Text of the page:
Thus, 153 patients were eligible for the final analysis. Of those, 118 patients (38 D1 vs. 80 D2) who have survived at least 1 year after surgery were enrolled in the study. Thirty-five patients were excluded because they were lost to follow-up, incomplete clinical history, incompliance during adjuvant therapy, or short-term follow-up. Surgical quality was assessed solely by the pathological confirmation of R0 resection in standard D1 and D2 lymphadenectomy. This prevented the contamination of results by disparities of surgical skills and techniques. Clinical database and follow-up information were complete for the whole study group. In-hospital mortality is defined as the number of deaths from any cause within 30 days of surgical intervention.
Written informed consent was obtained from patients who participated in this study. The research was conducted according to the principles of the World Medical Association, the Declaration of Helsinki “Ethical Principles for Medical Research Involving Human Subjects,” (amended in October 2013).
Surgical Procedures and Quality Assessment
The methodology of D1 and D2 resection was essentially based on the guidelines of the Japanese Research Society for the Study of Gastric Cancer (10). The details were explained in a previous study by our group, elsewhere. The sine qua non of quality was the ultimate pathology report indicating R0 resection with the removal of at least 15 lymph nodes in D2 gastrectomy (11). All patients underwent total gastrectomy through the Roux-en-Y reconstruction. Esophagojejunostomyanostomosis was performed by a circular stapler or by hand in the D1 group, but unexceptionally by hand-sewn single-layer 3:0 atraumatic single sutures in the D2 group.
Adjuvant Chemotherapy and Radiotherapy
Adjuvant chemotherapy was conducted when possible in all patients having the SWOG performance status score between 0 and 2. While almost all patients with Stage IIA (T3N0M0, T2N1M0) have received the Mayo regimen, patients with pathological T1N2M0 and Stage IIB or greater receiveda cisplatin-based regimen ora docetaxel-containing regimen after 2011, when possible.
The chemotherapy protocols with the distribution of chemotherapy and radiotherapy among the D1 and D2 groups are shown in Table 1. The Mayo regimen consisted of 5FU plus a low-dose leucovorin (5FU 425mg/m2 plus leucovorin 20mg/m2) intravenous push daily for 5 days with courses repeated at 4-week intervals. Cisplatin (CDDP) plus an UFT regimen consisted of intravenous CDDP 30 mg/m2 administered on Days 1–3 and a single oral UFT dose of 400 mg/m2/day administered on Days 1 through 28, and they were repeated every 28 days. Docetaxel has been administered to patients since 2011, which is when itwas approved for use in adjuvant treatment of gastric cancer. DCF consisted of docetaxel (75mg/m2 day 1), CDDP (75mg/m2 day 1), and 5FU (750mg/m2 by 24-h continuous infusion for 5 days) administered every 3 weeks in 6 cycles.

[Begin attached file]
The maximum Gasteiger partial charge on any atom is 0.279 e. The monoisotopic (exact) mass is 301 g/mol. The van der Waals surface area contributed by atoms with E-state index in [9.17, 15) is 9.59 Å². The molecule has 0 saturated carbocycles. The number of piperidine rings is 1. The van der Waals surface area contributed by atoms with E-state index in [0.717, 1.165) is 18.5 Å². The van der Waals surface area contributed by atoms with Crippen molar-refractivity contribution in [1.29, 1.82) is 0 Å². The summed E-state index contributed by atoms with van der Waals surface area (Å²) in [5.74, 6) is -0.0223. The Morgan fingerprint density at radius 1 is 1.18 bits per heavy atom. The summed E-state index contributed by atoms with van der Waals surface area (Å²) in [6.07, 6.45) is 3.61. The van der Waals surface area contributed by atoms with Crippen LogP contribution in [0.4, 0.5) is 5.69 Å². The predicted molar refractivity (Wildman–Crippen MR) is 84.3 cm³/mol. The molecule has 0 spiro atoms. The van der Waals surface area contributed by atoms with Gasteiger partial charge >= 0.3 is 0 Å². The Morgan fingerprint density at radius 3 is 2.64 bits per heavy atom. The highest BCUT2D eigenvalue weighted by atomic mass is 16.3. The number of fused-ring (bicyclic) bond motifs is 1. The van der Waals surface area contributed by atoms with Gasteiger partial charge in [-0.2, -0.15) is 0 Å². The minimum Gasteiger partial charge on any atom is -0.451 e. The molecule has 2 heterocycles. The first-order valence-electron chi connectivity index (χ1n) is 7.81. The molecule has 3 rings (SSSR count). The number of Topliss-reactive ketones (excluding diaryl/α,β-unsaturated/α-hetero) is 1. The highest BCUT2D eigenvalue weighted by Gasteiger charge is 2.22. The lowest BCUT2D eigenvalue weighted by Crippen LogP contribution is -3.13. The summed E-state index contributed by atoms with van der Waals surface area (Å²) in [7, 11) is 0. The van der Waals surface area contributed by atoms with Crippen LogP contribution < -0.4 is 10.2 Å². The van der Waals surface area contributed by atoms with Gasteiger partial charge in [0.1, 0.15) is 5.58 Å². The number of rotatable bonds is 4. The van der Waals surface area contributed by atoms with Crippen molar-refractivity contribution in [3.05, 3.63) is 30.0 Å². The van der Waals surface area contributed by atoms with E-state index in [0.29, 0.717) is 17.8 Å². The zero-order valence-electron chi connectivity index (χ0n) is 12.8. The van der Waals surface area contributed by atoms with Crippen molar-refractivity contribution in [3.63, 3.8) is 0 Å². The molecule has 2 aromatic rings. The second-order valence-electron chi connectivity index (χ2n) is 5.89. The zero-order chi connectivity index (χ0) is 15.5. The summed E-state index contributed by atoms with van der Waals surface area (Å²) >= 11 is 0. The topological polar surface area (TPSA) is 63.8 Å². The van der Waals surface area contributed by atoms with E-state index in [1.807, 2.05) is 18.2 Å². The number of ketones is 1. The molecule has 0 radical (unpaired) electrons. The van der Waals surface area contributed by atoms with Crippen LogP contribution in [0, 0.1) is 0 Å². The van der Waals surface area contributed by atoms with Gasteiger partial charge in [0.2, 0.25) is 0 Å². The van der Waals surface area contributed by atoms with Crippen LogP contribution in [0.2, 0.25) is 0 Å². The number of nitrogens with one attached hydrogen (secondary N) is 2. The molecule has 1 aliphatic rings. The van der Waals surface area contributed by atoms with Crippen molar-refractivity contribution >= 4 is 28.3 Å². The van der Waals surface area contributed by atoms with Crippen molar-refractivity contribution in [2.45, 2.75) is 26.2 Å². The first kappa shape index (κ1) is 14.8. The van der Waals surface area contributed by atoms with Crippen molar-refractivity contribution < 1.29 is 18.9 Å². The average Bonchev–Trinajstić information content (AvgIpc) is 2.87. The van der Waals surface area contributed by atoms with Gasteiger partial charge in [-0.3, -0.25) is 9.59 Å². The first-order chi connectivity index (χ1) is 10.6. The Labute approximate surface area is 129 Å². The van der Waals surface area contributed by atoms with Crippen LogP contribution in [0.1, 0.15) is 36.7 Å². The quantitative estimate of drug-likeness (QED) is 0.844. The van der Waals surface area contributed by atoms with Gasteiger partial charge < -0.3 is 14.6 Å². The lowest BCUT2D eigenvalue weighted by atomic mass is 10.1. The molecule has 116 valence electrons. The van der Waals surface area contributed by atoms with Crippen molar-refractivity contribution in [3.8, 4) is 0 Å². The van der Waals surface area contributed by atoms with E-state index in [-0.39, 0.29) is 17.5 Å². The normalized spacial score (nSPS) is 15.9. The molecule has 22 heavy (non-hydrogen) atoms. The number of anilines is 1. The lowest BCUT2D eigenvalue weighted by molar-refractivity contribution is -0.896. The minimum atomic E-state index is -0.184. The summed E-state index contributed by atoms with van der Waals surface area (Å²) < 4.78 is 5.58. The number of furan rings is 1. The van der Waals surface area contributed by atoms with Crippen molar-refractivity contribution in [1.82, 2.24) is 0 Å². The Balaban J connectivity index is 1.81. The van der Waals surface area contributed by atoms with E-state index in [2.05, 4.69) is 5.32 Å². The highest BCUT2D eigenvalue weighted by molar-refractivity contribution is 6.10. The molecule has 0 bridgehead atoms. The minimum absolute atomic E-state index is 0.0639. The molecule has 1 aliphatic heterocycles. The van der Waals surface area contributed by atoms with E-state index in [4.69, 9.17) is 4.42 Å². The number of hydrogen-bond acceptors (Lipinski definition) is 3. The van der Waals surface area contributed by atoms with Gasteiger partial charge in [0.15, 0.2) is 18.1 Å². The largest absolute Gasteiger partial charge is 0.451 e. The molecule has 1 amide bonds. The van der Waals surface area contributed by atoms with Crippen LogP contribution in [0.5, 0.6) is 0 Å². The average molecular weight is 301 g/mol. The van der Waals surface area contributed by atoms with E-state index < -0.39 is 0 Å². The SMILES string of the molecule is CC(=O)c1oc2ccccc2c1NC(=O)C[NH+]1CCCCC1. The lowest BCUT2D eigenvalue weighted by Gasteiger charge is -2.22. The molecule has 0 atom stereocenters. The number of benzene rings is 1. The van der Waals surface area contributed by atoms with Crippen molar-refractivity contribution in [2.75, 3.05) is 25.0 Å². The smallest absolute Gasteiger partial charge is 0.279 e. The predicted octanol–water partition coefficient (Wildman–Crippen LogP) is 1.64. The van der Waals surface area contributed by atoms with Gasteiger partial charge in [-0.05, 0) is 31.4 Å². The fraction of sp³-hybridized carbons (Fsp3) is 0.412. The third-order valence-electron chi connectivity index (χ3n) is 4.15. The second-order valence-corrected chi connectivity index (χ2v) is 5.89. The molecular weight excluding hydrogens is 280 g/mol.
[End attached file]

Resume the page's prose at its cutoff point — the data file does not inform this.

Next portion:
All patients who had pT3, T4, and pN+ were referred for radiotherapy. However, 2 patients in the D1 and 8 patients in the D2 group did not receive or complete radiotherapy due to a low clinical performance, advance age, or treatment adverse effects.
Overall survival (OS) and disease-free survival (DFS) were defined as the time from D1 or D2 resection to death and to the occurrence of the first locoregional recurrence or distant organ metastasis, respectively.
We calculated the OS and DFS status using the Kaplan–Meier method. Log-rank tests were performed to compare OS and DFS. Independent two-sample t-test was used to detect the differences among demographic data and histopathological variables. A p-value of less than 0.05 was considered statistically significant.
The demographic and clinico-pathological characteristics of the patients are shown in Table 2. There was no difference between demography of the groups with respect to age, gender, the UICC TNM stage, co-morbid disease and additional organ surgery, the rate of poorly differentiated tumor histology and protocol, and total sessions of adjuvant chemotherapy and radiotherapy. The anatomic location of the primary tumor was predominantly the middle one-third of the stomach in the D1 group (63%) and distal one-third in the D2 group (40%) (p=0.009). As expected, the number of retrieved lymph nodes was significantly higher in the D2 group (p=0.02).The TNM stage distribution was 25% Stage II and 75% Stage III for both groups. Extended surgery was applied in two patients from the group D1. One had distal one-third esophagectomy, and the other had splenectomy with segmental colon resection. Four patients from the D2 group underwent splenectomy, distal pancreatectomy, segmental resection of the transverse colon, and the liver segment III resection, respectively. In-hospital mortality was 0.8% (1 patient).